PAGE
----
SEATTLE – Raul Ibanez turned off his telephone and tuned out everything but his family Monday, an off day in a Seattle Mariners season when getting away from it all was a wise thing.
On Tuesday, when Ibanez rejoined the real world, the news he missed hit him hard. Edgar Martinez, his idol both professionally and personally, had announced his retirement.
“I know it sounds corny, but I always said I wanted to be like Edgar Martinez,” Ibanez said. “Despite being a superstar, it was the way he treated people and the way he acted the same humble manner. I loved everything about him. He has been a great teammate and a great friend. I pick his brain as much about life as I do about hitting.”
Ibanez, like so many young players over the years, has benefited from Martinez’s 18 years with the Mariners by watching the way he works and asking questions.
Not long after the Mariners selected Ibanez in the 36th round of the 1992 draft, he knew who he wanted to emulate with his game and his life.
“I used to watch everything he did, on and off the field,” Ibanez said. “His preparation was the best I’d ever seen. To this day, I still watch everything he does.”
On a day when the few remaining Mariner veterans spoke of memories with their longtime teammate, the impact Martinez had on developing players was clear. When the kids ask for advice, Martinez gladly gives it to them.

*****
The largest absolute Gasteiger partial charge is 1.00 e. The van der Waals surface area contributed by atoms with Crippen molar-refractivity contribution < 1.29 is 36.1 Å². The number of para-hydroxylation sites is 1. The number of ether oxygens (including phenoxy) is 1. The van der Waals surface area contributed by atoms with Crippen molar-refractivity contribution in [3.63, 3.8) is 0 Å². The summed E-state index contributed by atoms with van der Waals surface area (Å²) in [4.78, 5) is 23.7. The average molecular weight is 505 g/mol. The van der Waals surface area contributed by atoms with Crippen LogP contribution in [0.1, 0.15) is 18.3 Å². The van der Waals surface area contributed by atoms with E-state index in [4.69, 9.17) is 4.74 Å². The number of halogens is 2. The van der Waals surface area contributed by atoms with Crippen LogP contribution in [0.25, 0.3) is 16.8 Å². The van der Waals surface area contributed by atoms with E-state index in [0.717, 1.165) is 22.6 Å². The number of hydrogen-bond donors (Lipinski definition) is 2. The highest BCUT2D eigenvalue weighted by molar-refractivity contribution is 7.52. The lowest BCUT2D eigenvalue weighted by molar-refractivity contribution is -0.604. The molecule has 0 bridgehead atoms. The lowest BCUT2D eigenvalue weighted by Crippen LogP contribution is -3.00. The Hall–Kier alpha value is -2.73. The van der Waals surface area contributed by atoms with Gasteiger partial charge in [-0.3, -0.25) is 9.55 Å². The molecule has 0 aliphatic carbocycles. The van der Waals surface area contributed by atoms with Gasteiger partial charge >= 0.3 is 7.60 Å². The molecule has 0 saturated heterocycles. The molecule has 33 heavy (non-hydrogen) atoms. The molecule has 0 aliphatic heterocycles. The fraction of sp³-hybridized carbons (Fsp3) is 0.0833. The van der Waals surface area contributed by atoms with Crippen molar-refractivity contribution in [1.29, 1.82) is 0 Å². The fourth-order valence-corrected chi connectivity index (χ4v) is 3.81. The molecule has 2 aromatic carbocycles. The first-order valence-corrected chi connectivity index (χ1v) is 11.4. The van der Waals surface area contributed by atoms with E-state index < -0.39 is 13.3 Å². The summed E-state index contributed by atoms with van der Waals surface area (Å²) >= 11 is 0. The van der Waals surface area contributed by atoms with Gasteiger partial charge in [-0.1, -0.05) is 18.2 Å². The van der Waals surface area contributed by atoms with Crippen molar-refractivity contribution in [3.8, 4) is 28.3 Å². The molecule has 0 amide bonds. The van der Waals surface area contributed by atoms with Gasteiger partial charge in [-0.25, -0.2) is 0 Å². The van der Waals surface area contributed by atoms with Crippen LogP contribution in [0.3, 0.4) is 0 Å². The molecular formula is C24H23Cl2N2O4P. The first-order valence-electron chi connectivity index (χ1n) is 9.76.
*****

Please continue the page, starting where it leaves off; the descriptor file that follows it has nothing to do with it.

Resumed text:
Willie Bloomquist was struggling with a .240 batting average and no idea how to raise it when he approached Martinez during the Mariners’ last homestand.
“He’s not the kind of guy who’s going to come up to you and tell you what you’re doing, but if you ask him he’ll tell you,” Bloomquist said. “Right before the last road trip, I asked him, ‘What am I doing wrong?’ He said, ‘Try this.’ Voila, the next week I had a lot of hits. He said one thing that changed my whole approach, and things just seemed to take off for me.”
Ibanez, who spent five seasons in the Mariners’ minor league system before reaching the majors, has been asking Martinez those kinds of questions for years.
“I was a young guy coming up who never played, but he always made time for me,” Ibanez said. “He always made me feel like my questions were important, even though sometimes I know they must have been silly. He made me feel like my questions meant something and he always took the time to talk to me.”
The veterans feel the same way.
Dan Wilson, the only other current Mariner who played on the 1995 team that reached the playoffs for the first time, called Martinez the Horatio Alger of baseball.
“To come up through the ranks and have such a great career here in Seattle, that’s what we all aspire to be,” Wilson said. “He has climbed all the way up and has been a huge success. It’s tough to see him go.
“I think the last few years there’s always been the question, ‘When will Edgar hang them up?’ But he kept producing and you kind of thought that maybe he’ll never retire.
“It’s going to be a tough day for all of us when he’s not in a Mariner uniform.”